In 2005, former Procol Harum organist Matthew Fisher filed suit in the High Court against Gary Brooker and his publisher, claiming that he co-wrote the music for the song.[44] Fisher won the case on 20 December 2006 but was awarded 40% of the composers’ share of the music copyright, rather than the 50% he was seeking and was not granted royalties for the period before 2005.[45]

Brooker and publisher Onward Music were granted leave to appeal, and a hearing on the matter was held before a panel of three judges during the week of 1 October 2007. The decision, on 4 April 2008, by Lord Justice Mummery, in the Court of Appeal upheld Fisher’s co-authorship[46] but ruled that he should receive no royalties as he had taken too long (38 years) to bring his claim to litigation. Full royalty rights were returned to Brooker.[47]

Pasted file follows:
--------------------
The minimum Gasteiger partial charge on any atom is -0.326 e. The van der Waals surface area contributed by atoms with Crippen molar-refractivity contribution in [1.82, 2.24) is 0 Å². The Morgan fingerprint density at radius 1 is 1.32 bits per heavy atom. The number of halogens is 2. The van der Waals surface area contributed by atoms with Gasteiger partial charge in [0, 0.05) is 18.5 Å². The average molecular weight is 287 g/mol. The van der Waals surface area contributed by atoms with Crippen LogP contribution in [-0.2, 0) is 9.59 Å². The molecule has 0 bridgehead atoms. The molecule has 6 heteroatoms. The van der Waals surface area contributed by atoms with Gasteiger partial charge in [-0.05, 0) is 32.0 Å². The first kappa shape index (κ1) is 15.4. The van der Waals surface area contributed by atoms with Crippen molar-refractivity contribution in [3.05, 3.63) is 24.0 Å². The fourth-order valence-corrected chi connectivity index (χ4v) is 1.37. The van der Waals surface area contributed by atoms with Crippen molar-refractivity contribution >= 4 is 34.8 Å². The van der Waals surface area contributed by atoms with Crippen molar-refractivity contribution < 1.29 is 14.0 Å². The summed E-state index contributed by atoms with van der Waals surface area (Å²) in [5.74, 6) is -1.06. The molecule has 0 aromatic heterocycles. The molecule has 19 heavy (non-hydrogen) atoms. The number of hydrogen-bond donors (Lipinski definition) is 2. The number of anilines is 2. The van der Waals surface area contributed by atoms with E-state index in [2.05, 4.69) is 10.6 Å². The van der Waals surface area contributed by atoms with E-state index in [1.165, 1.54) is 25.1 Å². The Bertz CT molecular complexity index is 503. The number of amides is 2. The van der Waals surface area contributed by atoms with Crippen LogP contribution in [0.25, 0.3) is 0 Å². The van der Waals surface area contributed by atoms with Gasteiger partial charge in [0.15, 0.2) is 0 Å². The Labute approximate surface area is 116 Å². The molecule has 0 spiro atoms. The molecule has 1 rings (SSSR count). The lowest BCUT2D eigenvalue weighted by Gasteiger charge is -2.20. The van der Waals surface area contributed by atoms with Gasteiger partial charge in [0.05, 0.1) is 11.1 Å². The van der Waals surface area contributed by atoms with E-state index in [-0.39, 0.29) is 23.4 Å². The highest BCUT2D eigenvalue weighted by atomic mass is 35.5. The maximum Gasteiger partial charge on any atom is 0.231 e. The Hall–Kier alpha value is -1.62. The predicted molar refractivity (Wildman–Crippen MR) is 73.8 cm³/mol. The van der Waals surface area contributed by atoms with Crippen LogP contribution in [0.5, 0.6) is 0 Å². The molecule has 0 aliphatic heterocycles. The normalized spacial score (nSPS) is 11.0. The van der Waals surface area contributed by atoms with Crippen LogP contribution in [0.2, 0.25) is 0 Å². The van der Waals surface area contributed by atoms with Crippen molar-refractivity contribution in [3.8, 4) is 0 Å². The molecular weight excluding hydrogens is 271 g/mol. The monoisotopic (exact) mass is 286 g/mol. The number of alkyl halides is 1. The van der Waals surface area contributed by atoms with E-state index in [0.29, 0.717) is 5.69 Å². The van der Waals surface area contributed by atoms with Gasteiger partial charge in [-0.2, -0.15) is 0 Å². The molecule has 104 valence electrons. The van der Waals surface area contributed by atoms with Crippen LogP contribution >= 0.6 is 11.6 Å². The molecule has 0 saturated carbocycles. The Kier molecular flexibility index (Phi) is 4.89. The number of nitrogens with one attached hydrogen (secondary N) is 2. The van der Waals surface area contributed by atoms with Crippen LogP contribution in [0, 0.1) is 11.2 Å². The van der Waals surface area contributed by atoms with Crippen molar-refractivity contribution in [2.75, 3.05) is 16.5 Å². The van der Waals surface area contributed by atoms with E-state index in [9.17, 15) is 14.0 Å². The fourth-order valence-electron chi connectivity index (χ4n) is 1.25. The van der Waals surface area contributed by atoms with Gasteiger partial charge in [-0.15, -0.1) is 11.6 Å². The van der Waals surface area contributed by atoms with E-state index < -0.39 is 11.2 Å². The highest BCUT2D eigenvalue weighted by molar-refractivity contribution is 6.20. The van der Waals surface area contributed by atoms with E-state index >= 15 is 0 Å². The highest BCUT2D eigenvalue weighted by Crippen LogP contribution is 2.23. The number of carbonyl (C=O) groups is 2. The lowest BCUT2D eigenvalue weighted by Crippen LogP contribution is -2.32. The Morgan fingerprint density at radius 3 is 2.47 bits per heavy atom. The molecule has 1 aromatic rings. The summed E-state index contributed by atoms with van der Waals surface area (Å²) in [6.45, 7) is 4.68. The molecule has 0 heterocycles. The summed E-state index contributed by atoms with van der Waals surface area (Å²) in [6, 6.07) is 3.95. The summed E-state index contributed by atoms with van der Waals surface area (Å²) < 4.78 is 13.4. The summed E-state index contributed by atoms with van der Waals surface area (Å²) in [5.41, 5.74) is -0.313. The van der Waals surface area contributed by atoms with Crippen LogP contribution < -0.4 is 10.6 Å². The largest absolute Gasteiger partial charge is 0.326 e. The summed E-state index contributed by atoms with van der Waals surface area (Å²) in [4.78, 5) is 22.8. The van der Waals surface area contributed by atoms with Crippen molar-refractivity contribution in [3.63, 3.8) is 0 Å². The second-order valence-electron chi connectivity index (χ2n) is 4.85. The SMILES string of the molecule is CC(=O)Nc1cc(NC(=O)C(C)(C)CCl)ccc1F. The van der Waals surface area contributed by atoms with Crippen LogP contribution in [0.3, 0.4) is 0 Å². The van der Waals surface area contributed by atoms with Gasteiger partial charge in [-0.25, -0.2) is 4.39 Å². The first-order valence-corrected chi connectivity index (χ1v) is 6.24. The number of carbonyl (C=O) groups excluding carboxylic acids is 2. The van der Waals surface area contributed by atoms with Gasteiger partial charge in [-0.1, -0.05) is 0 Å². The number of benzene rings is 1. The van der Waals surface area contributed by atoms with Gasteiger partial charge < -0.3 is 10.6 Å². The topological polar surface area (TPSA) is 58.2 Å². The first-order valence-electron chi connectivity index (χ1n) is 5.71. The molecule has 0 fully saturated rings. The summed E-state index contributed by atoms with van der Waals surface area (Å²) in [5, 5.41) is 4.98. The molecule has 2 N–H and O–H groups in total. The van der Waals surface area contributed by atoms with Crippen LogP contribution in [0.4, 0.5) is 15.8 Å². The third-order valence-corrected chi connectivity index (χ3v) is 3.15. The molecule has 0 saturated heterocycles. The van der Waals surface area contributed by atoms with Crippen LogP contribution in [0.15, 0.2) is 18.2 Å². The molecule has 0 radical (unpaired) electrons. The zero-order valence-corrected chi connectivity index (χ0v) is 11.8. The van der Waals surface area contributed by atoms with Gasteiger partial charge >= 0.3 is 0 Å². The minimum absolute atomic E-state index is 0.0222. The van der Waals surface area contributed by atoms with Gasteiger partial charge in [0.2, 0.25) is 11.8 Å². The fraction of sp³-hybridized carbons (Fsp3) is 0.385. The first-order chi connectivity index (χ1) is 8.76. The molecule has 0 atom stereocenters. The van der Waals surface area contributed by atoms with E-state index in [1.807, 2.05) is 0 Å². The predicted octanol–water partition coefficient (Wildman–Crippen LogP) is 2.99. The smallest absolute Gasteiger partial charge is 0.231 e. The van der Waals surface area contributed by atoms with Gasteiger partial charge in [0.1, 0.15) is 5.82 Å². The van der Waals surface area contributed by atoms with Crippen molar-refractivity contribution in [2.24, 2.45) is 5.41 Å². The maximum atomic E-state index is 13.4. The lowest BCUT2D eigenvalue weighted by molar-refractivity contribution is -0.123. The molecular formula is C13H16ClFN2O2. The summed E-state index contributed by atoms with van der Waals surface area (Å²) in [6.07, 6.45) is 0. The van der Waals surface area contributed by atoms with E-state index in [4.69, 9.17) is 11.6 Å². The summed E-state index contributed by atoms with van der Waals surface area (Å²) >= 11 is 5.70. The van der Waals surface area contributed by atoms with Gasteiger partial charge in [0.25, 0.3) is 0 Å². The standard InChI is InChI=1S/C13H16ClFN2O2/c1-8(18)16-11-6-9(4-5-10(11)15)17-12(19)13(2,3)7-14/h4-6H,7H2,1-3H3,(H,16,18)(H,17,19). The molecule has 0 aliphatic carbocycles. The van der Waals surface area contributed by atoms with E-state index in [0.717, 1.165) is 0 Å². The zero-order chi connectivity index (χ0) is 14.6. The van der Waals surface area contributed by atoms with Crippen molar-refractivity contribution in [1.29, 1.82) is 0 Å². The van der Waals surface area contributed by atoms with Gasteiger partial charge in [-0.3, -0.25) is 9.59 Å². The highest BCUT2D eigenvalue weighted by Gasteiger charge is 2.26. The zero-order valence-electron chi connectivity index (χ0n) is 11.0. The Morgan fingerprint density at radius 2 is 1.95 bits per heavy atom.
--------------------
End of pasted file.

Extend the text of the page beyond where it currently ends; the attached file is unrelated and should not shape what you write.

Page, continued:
On 5 November 2008, Fisher was granted permission to appeal this decision to the House of Lords.[48] Lawyers say it is the first time the Law Lords have been asked to rule on a copyright dispute involving a song.[49] The appeal was heard in the House of Lords on 22–23 April 2009.[50]

On 30 July 2009 the Law Lords unanimously ruled in Fisher’s favour. They noted that the delay in bringing the case had not caused any harm to the other party; on the contrary he had benefited financially from it. They also pointed out that there were no time limits to copyright claims under English law. The right to future royalties was therefore returned to Fisher.[51][52] Both the musicological basis of the judgment and its effect on the rights of musicians who contribute composition to future works have drawn some attention in the music world.[53]